Syncing a camera and a pulsed flash light using a TTL signal

GopherT

Joined Nov 23, 2012
8,012
I am going to order the parts in your circuit and hopefully it will work.
However I have another simple question. In your drawing you connected the negative side of the 5 v DC supply to the function generator. Do I have to actually do this? I think it only shows that all the grounds are connected to each other? Am I right or I really need to do this? If yes, to which part of function generator should be connected?

Thanks
The Function Generator has two connections,
- ground (connecting to any ground point and the author selected the (-) of the 5v supply),
- signal (out to the BNC TEE connector)
 

EM Fields

Joined Jun 8, 2016
583
I am going to order the parts in your circuit and hopefully it will work.
However I have another simple question. In your drawing you connected the negative side of the 5 v DC supply to the function generator. Do I have to actually do this?
No. The connection to ground will be automatically provided through the shell of the BNC tee.

I think it only shows that all the grounds are connected to each other? Am I right or I really need to do this?
You're right, and you don't really need to do that.
 

Thread Starter

Biofluid Lab Biofluid Lab

Joined Feb 17, 2017
24
No. The connection to ground will be automatically provided through the shell of the BNC tee.



You're right, and you don't really need to do that.
Ok guys; I am back again. It is pathetic you have to wait a long time to receive your components and there is not a single physical store in the city I live where I can buy electronic components in person. :-(
Now that my parts are received I saw that the Op Amp is a very tiny electronic component that I cannot use on my bread-board. I am using a simple bread-board to mount all the components and so far it was good for all components except for the op amp.
This is the om amp I ordered (LT1797CS5#TRMPBF) (link: https://www.arrow.com/en/products/lt1797cs5trmpbf/linear-technology). This is very small and cannot be mounted on the board. I think it needs a special tool to install it, which I don't have.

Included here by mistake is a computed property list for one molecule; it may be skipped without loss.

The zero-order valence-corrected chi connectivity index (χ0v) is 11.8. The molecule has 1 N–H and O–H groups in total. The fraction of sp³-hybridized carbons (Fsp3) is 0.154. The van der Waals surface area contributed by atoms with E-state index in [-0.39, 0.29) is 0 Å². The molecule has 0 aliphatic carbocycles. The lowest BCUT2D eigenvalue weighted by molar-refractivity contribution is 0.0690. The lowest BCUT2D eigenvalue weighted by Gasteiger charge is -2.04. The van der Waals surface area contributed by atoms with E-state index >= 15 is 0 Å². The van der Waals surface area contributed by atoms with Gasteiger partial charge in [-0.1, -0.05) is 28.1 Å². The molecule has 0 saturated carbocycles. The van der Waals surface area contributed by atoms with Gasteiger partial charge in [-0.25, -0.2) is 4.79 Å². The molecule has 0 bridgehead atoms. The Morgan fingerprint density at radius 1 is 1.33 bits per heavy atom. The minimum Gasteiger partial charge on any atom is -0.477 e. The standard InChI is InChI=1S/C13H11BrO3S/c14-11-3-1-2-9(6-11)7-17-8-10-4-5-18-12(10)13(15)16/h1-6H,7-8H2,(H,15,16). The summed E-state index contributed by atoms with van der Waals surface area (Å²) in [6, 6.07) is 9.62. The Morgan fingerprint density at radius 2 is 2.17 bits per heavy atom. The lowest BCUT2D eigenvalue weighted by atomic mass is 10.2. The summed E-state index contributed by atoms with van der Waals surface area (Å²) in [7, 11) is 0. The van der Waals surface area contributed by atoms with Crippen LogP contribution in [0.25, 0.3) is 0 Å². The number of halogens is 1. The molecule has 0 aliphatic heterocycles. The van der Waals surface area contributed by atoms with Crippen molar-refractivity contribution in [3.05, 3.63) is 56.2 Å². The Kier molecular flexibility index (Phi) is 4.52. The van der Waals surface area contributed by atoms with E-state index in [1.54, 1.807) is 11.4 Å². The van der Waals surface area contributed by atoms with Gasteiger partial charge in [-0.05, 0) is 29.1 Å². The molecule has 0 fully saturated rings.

So, please can you give me an equivalent op amp which basically does the same thing, but can be mounted on the conventional bread-board?
or ant other suggestions?

Thanks very much;
 

GopherT

Joined Nov 23, 2012
8,012
Ok guys; I am back again. It is pathetic you have to wait a long time to receive your components and there is not a single physical store in the city I live where I can buy electronic components in person. :-(
Now that my parts are received I saw that the Op Amp is a very tiny electronic component that I cannot use on my bread-board. I am using a simple bread-board to mount all the components and so far it was good for all components except for the op amp.
This is the om amp I ordered (LT1797CS5#TRMPBF) (link: https://www.arrow.com/en/products/lt1797cs5trmpbf/linear-technology). This is very small and cannot be mounted on the board. I think it needs a special tool to install it, which I don't have.

So, please can you give me an equivalent op amp which basically does the same thing, but can be mounted on the conventional bread-board?
or ant other suggestions?

Thanks very much;
An adapter for your part.
https://www.sparkfun.com/products/717
 

Thread Starter

Biofluid Lab Biofluid Lab

Joined Feb 17, 2017
24
By the way;
I also used a dual op amp that my friend had (see the attached file), but it did not work. I just left the other op amp alone, without connecting to anything else.
Actually, when I used my friend's op amp, the output signal from the delay board was kind of satisfactory in terms of delay time and voltage amplitude (in this case I did not connect the delay board to the spark generator). But, with the spark generator being connected to the board, for some reason the signal could not trigger the spark generator.
Can you tell me why?
(I did notice that the operating voltage of my friend's op amp was not within the range I want; but I gave it a try any way).
 

Attachments

GopherT

Joined Nov 23, 2012
8,012
Thanks;
Can you also comment on my other questions?
1) Can I use a normal soldering iron to mount the part on the adapter you provided?
2) Why did my friend op amp had such a result?

Best,

Your friends op amp may not reach the right voltage on the output. Many op amps can only output a voltage of 1.5 volts less than the voltage to the power supply of the op amp. You could try applying 6.5 volts to the op amp power pins and checking again it it will switch your flash.

Yes, use a decent soldering iron and it takes a special but easy technique.
1) melt some small amount of solder to one pin of the board.
2) place the chip into position on the board and hole with tweezers
3) reheat the ONE pin that had solder from step 1 with slight down pressure
4) reheat again and make sure it is perfectly positioned.
5) once you are sure the IC is positioned well, solder the other pins without reheating the first one.
 

GopherT

Joined Nov 23, 2012
8,012

EM Fields

Joined Jun 8, 2016
583
Ok guys; I am back again. It is pathetic you have to wait a long time to receive your components and there is not a single physical store in the city I live where I can buy electronic components in person. :-(
Now that my parts are received I saw that the Op Amp is a very tiny electronic component that I cannot use on my bread-board. I am using a simple bread-board to mount all the components and so far it was good for all components except for the op amp.